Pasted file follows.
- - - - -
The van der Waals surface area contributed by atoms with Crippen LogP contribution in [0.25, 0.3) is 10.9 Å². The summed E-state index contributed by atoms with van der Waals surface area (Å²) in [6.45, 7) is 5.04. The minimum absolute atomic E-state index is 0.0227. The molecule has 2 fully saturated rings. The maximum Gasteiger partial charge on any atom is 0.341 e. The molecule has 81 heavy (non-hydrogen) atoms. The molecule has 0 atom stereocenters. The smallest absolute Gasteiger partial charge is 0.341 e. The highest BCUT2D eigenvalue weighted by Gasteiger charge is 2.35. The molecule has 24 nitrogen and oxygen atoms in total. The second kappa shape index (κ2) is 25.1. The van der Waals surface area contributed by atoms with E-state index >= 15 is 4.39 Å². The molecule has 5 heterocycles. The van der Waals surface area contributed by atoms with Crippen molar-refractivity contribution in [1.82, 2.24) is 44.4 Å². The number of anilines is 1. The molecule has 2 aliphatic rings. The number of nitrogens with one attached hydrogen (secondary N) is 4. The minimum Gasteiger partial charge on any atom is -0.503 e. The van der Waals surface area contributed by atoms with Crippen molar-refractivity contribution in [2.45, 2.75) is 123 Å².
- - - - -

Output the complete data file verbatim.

The van der Waals surface area contributed by atoms with Crippen LogP contribution in [0.25, 0.3) is 10.9 Å². The summed E-state index contributed by atoms with van der Waals surface area (Å²) in [6.45, 7) is 5.04. The minimum absolute atomic E-state index is 0.0227. The molecule has 2 fully saturated rings. The maximum Gasteiger partial charge on any atom is 0.341 e. The molecule has 81 heavy (non-hydrogen) atoms. The molecule has 0 atom stereocenters. The smallest absolute Gasteiger partial charge is 0.341 e. The highest BCUT2D eigenvalue weighted by Gasteiger charge is 2.35. The molecule has 24 nitrogen and oxygen atoms in total. The second kappa shape index (κ2) is 25.1. The van der Waals surface area contributed by atoms with E-state index >= 15 is 4.39 Å². The molecule has 5 heterocycles. The van der Waals surface area contributed by atoms with Crippen molar-refractivity contribution in [1.82, 2.24) is 44.4 Å². The number of anilines is 1. The molecule has 2 aliphatic rings. The number of nitrogens with one attached hydrogen (secondary N) is 4. The minimum Gasteiger partial charge on any atom is -0.503 e. The van der Waals surface area contributed by atoms with Crippen molar-refractivity contribution in [2.45, 2.75) is 123 Å².